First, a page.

At 25, Nick Leonard is an old soul with a love for instant film. He started photographing traditional signs and classic places in Las Vegas in 2008 with a Polaroid 600 camera. It was the start of the Great Recession, and a lot of old businesses were hit hard. “I always took transit, and would bus around town. […] Now, it’s changed so much. Some for the better. Some for the not so better.”
Leonard first used his Polaroid to capture shots of the Apache Motel and the Queen of Hearts Hotel, both of which have since been demolished. “I thought the medium really resonated with classic places,” he says. “I always liked signs. It was really cool to document them. I was learning how endangered some of these places are, that they would eventually get demolished.” So, he made it a quest to preserve as much as he could with instant film.Now, Leonard has expanded his project across the United States. (“My goal before I pass is to have visited every state once.”) He goes on road trips, like a recent one he took with a friend to Oklahoma to prepare prints for the upcoming Oklahoma Modernism Weekend, hosted by Okie Mod Squad. They toured the area, including the Desert Hills Motel in Tulsa and the Indian Lodge in Wagoner, which is for sale. “We got to document that,” he says. They also shot neon signs in the area, which were gorgeous and glowing in the dark. A fan of all manner of instant film, Leonard captures his signature images using Instax and Impossible, as well as Polaroid film. “I have a lot of different shots of peel-apart Polaroid 108. Those expired in a really interesting way,” says Leonard. “I was shooting some that was 15 years old, but they were still producing. The colors would change and there was some emulsion.” He also loves to use peel-apart Fuji film, like the Fuji FP-100c, which allows him to create double exposure shots of neon signs at night.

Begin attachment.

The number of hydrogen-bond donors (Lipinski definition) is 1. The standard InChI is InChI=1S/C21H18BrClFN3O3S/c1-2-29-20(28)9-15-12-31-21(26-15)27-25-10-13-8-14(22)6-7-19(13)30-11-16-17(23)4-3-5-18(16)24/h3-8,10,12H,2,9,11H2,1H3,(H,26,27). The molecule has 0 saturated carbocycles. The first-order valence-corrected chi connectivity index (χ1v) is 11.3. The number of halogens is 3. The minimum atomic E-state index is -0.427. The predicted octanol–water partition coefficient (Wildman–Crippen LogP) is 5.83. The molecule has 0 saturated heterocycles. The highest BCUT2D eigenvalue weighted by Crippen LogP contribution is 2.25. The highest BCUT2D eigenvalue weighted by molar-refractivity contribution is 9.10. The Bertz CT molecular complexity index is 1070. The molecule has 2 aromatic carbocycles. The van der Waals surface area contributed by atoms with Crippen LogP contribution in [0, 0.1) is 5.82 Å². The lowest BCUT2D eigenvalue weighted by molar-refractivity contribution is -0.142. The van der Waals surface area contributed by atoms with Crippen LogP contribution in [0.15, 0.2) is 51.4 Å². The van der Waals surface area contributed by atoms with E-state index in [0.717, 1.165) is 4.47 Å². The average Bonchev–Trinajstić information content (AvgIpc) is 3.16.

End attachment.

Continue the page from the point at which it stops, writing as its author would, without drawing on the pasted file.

In another trip, Leonard flew all the way out to Vineland, New Jersey to document a 1950s style Sears store that was closing. “Sears and K Mart are both hurting, so we are losing those stores,” he says. “There still happens to be so many that kept old signage from pre-1980s with 50s lettering. This one in Vineland I had known about for quite some time.”As Sears is quick to scrape away old signage, it was important that Leonard get to the store in time. He found out it was shutting down for good through a Facebook Live video from Dead and Dying Retail, a blog dedicated to closed and closing retail outlets and malls. This was on August 28, with a closing scheduled for September 3. “Long story short: I was able to get down there and document it, and that was incredible,” he says. “I spent from 8 o’clock to 12 documenting that Sears because it had so much to give in terms of signs.”
A former Costco cashier, Leonard now lives in Dallas, where he helps a friend with renovations while working on his art. He also routinely signs online petitions to save signs or to help raise money for their restoration. “I just want people to know that this stuff is out there,” he says. “That these are important. I try to show these places. I try to preserve it just so people remember what was here.”
Featured image and photograph (1), (2) copyright Nick Leonard. Photograph (3) copyright Tim Anderson.